which will allow the bass drum to sound tighter and punchier.

As in any situation using two mics you need to be prepared for phasing
problems. This problem can be solved by flipping the phase on one of
the mics or moving the position of one of the mics.


The Snare Drum

The best way to capture a great snare sound is by close miking it with
a dynamic cardioid-pattern mic that can handle a high SPL and keep
leakage to a minimum. The legendary SM-57 is an excellent mic for the
snare, it is the choice of many professional engineers, and it's what I
use myself.

The classic approach for miking the snare is to place the mic 1-3
inches over the snare rim opposite the drummer and 1-3 inches above the
top drum head. The mic should be at about a 35-degree angle downward. I
usually try to also angle the mic inward (away from the hi-hats) to
avoid leakage from the hi-hats. You can also mic the bottom snare head
for some added top end but remember to reverse the phase. If the
drummer is playing with brushes try using a small diaphragm condenser
cardioid microphone. The condenser will have a larger pickup pattern
to capture more of the performance. With EQ the snare drum has three
basic regions: Low end 100Hz (depending on depth of snare drum), mid
range (crack) 3-5 kHz and top end 10 kHz and above. In rock, snare
drums you tend to desire a lot of the mid range/crack and low end. In
Pop you tend to desire more of the top end over the mid range.






The Toms

It's best to mic each tom separately. Again, small diaphragm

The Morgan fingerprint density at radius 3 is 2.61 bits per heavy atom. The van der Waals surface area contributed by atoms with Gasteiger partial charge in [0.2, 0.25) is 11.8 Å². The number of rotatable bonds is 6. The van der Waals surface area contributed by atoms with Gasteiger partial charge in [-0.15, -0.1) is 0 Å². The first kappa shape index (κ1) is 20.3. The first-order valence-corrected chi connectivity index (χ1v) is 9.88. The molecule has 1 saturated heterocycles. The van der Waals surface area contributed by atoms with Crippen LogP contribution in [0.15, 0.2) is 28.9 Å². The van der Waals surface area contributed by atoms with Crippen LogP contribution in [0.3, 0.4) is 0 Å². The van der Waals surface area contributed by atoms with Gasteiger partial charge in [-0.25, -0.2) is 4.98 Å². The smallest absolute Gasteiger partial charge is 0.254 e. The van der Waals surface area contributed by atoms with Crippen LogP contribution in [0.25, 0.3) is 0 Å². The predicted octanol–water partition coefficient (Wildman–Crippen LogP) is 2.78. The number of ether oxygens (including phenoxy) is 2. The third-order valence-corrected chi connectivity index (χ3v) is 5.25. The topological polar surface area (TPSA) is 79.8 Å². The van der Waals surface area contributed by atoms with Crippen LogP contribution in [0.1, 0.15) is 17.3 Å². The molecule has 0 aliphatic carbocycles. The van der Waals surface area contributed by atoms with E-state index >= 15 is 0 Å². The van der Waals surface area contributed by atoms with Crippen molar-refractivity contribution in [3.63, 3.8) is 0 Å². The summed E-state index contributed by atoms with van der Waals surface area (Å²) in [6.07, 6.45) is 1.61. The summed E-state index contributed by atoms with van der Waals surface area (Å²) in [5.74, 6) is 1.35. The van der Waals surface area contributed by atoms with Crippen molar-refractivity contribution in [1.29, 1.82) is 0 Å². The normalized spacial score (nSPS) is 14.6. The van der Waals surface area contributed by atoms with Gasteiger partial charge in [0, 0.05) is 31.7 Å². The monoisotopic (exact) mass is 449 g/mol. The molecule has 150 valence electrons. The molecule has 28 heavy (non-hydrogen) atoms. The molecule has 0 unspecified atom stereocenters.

dynamic mics work the best, and SM-57's and Sennheiser 421's are a good
choice for their tight pick-up pattern and high SPL. Small diaphragm
condenser mics are great for getting more top end but remember to
insert a pad so the mics don't overload and be prepared for cymbal
leakage.

The best approach to miking toms is to place the mic 4-6 inches above
the drumhead at about a 45-degree angle over the head. If you pick up a
lot of overtones, a little duct tape in the right spots will kill the
overtones, or if you have a noise gate you can gate out the overtones.
I always move the mics around to capture the right balance of attack
and resonance. In EQing toms there are four different ranges: Low end
80-120Hz (depending on size of tom) Low Mid range 300-600Hz, High Mid
range 2-4kHz and Top end 10kHz and above. In an average EQ setting on a
tom you would see a boost in the Low end, High Mid range and High end
as well as a cut in the Low Mid range.

The Overheads

The drum overhead mics are really supposed to capture the overall sound
of the drums, not just the cymbals. Condenser mics such as U-87s and
AKG 414s are the first choice for overheads, and one popular miking
technique is with a spaced pair of mics (on boom stands) mounted 2-3
feet above the drums -the right mic pointed at the right cymbals, the
left mic pointed at the left cymbals. Remember that when raising
overheads the acoustics of the room will factor into the sonic
equation. When mixing direct drum mics with the overheads this most
likely causes acoustical phasing problems, this happens in the low
frequency range. The low frequencies in phase with the snare drum mic
have a tendency to be out of phase when the overheads are mixed in, due
to the wavelength of low end frequencies. When checking for phasing
problems on drums assign all mics to a mono listening position. It is
hard to detect phasing problems with mics panned to different positions
in the stereo image. If you notice phasing problems just reverse the
phase button on the input strip or move the mic positions. EQ
overheads if you need a brighter sound and insert shelving curves in
the high end try to avoid rolling off the low end, for this will make
your snare and toms sound thin. E.g. +3dB @10Khz (shelf).




The Hi-hat

Use a small diaphragm condenser mic like an AKG 451 placed about
6" above the high-hats, pointed straight down at the center of the
top hat. Sometimes high-hats have a tendency to produce unwanted